In a philosophical conversation with an acquaintance the other day, I was informed that he doesn’t like the way I travel. Not only does he not like it for himself, but he doesn’t like it for me; he feels that full-time travel is an act of withdrawal from the world.
This post was originally published in 2009. It has since been updated for accuracy of links and content.
See also: 12 Life Lessons Learned From 12 Years of Full-Time Travel
For him, ducking out of society (at least the society we grew up in) means shirking responsibilities, and ultimately depriving society of the many talents we have to contribute.
Not that he’s driven by society and society’s expectations – at least not any more so than anybody else – but my “flitting off to fight forest fires” so far away as he dubbed it (while suggesting that there are others who can fight fires in my stead) and other such gallivanting appears to him as an act of escapism rather than engagement.
The timing of this conversation fell brilliantly at a time when I was also catching up with old friends who were curious about my continued desire to travel full-time. I was in a perfect position to take on his point of view and further explore my own motivation for long-term traveling.
Despite my best efforts, I was unable to embrace the concept that I might be escaping or withdrawing from my world by traveling. In fact, the harder I tried to acknowledge that it could be even a distant truth, the louder my inner voice screamed that I’m doing just the opposite – I’m engaging the world!
I recently recalled a life-defining moment from when I was eight years old, which is the main reason why I write this article today from a land far away from where I hatched the idea so many years ago. I was in grade three, and the lights dimmed in the classroom as we prepared to watch a documentary. This documentary in particular was about Europe. I was fascinated with the images I saw….cobblestone streets, old magnificent buildings, and large canals with elaborate bridges.
I looked at the people in the video; they were normal people, going about their lives. But something was different. They were dressed differently. They spoke a different language, and were eating different foods. And they were living in this strange land with such different looking features and architecture.
I became obsessed with getting to know these people. I wanted to understand their words, and taste their foods. I wanted to see what the insides of their homes looked like, and where they slept. I wanted to learn what life is like for them.
After that day, I vowed that I would backpack across Europe after high school. I even started saving money for my pack – a sadly inappropriate backpack that I enthusiastically bought when I was in grade 9. But as tends to happen, Life got in the way while I was busy making plans, and the end of high school saw me involved in a host of activities that were rewarding as well as demanding of my time.
“Europe will happen later,” I thought.
The years passed by as I bounced from career to career in search of something to satisfy that inexplicable void inside of me. I eventually made it to Europe (and other desired destinations), but only to be seen from the side of a cruise ship or the window of a bus. My vacations were informative and fun, but I never left with an inner understanding of the place or the people – at least not one that left me truly satisfied with the experience.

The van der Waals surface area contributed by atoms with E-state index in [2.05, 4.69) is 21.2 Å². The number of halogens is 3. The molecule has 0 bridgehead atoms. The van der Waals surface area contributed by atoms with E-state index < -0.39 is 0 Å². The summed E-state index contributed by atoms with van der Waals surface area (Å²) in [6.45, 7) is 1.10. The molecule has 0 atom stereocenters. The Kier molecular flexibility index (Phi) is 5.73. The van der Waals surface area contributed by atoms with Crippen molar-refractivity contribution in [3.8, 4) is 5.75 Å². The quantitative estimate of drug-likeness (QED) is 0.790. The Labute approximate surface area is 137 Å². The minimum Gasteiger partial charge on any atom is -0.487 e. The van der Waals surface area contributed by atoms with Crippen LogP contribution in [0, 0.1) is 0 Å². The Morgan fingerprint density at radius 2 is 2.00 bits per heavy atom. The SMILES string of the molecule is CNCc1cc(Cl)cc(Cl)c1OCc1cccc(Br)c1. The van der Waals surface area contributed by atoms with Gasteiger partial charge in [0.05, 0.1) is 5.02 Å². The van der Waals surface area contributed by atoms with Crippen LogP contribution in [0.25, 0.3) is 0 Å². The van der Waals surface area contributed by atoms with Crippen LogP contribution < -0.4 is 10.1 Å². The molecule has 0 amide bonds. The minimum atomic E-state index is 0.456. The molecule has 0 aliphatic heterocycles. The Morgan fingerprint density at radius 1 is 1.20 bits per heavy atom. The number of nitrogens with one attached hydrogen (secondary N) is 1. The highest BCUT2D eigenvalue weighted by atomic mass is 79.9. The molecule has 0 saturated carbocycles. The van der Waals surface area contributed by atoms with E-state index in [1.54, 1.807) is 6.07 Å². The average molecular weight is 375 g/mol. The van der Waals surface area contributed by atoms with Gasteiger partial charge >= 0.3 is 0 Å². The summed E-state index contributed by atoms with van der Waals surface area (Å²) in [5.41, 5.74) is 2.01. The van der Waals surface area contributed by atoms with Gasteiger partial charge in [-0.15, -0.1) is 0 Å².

Part of the reason I decided to sell the lot and travel full-time is because I could not envision myself doing the travel-related activities I dreamed of doing in retirement – 30+ years away – at the age of 65 and beyond.
I am an enthusiastic mountaineer, hiker, rock climber, and spelunker. At 65 however, I doubt my desire and ability to climb mountains will be as strong.
I am a giving humanitarian and adventurous traveler. At 65 however, my energy to build wells or work with school-children (or raise money for cyclone victims, or volunteer in the wake of a forest fire, as we did) would be compromised.
I am a public speaker and writer, and I love to motivate and inspire through action. But when my audience is a huge contingent of young people who are looking for something more meaningful in life, how can I look them squarely in the eyes if I’m not living out my own dreams – now, and not in a faraway retirement?
And I am an adventurer. I don’t care how old or young you are; making enough of a living to travel full-time (and very frugally at that) is a challenge in balance, business acumen, and lifestyle compromise.
And although in a conventional retirement I shouldn’t have to work while traveling, I would imagine that scaling back life to the basics after decades of keeping up with the Joneses would be a real challenge. Heck – it was hard enough to scale down my swag to hit the road to begin with…how would I fare after so many years of living that lifestyle has been imprinted on me?
So while it is argued by my acquaintance that I am withdrawing from the world and denying it the talents I possess, I rebut with the idea that in fact my talents are being put through their paces – and will continue to be – as long as I continue to follow my dreams; wherever they may take me (geographically or otherwise).